Sense and Sensibility J.Austen

Topics: Family, Sense and Sensibility, Novel Pages: 2 (792 words) Published: December 25, 2012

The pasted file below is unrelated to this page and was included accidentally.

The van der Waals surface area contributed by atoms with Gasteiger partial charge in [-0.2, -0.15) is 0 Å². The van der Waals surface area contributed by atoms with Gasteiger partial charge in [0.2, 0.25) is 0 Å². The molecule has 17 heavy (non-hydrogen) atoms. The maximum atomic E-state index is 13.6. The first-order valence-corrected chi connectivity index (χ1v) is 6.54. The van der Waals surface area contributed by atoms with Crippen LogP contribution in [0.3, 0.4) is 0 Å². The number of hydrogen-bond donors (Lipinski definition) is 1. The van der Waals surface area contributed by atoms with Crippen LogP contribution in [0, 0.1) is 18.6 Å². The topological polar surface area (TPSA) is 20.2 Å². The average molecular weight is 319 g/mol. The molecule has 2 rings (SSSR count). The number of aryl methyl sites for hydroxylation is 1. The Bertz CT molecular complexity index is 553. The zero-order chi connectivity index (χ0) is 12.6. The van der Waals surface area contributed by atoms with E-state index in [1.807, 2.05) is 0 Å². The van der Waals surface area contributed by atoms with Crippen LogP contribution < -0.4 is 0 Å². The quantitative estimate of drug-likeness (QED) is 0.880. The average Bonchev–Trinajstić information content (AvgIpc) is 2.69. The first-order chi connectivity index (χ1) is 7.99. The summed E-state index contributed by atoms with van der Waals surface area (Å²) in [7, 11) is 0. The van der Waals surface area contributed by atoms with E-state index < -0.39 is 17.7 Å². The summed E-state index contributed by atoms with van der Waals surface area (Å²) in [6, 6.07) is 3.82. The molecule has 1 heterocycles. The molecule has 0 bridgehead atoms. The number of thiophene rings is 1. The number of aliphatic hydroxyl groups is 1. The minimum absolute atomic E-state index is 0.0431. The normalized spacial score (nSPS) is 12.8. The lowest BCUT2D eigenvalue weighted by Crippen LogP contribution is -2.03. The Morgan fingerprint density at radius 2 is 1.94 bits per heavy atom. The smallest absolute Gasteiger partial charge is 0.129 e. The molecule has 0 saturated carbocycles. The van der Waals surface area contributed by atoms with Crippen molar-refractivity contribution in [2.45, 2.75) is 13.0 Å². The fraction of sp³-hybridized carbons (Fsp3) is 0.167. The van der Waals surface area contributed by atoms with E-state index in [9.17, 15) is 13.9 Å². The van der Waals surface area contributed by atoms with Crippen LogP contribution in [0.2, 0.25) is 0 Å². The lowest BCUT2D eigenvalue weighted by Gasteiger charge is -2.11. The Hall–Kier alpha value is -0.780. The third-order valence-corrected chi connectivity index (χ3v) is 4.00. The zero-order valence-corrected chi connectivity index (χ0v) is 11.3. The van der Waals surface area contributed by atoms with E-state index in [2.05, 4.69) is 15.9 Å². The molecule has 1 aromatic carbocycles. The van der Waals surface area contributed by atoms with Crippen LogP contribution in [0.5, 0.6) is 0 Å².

The presented for interpretation and stylistic analyses short extract is a part from the novel Sense and Sensibility written by J. Austen. The text passage begins with the description of last events of Dashwood family. When Mr. Dashwood dies, his estate, Norland Park, passes directly to his only son John, the child of his first wife. His second wife, Mrs. Dashwood, and their daughters are left only a small income. The author passes on, saying that on his deathbed, Mr. Dashwood extracts a promise from his son, that he will take care of his half-sisters; however, John's selfish and greedy wife, Fanny, soon persuades him to change his mind. The passage ends with the couple’s solution: they won't give the Dashwood any money, except for the occasional small gift here and there. Austen's particular moment in history is an interesting one. Her novels are fascinated with the odd and peculiar interactions between people of different social levels – a relatively new development in England at the time. That’s why one of the most important themes in this extract and in the novel itself is different societies and classes. Other topics appear in this extract are money, relationships inside family, especially between wife and husband, avarice ['ævərɪs] and so on. We have a privileged view inside the minds of most of the characters, and Austen's strong narratorial voice takes us in and out of the people that populate this novel. Notably, from the very beginning Austen is primarily concerned with showing us the female perspective here – though we occasionally get to see "inside" men, we mostly stick close to the women in the novel, and get to know them better than anyone else. The main characters of this extract are John Dashwood and his wife Fanny Dashwood. Fanny Dashwood — the wife of John Dashwood. She is vain, selfish, and snobbish. Fanny is totally a snob and a half. She basically only wants to associate with people richer or more important than she is. The answer is...
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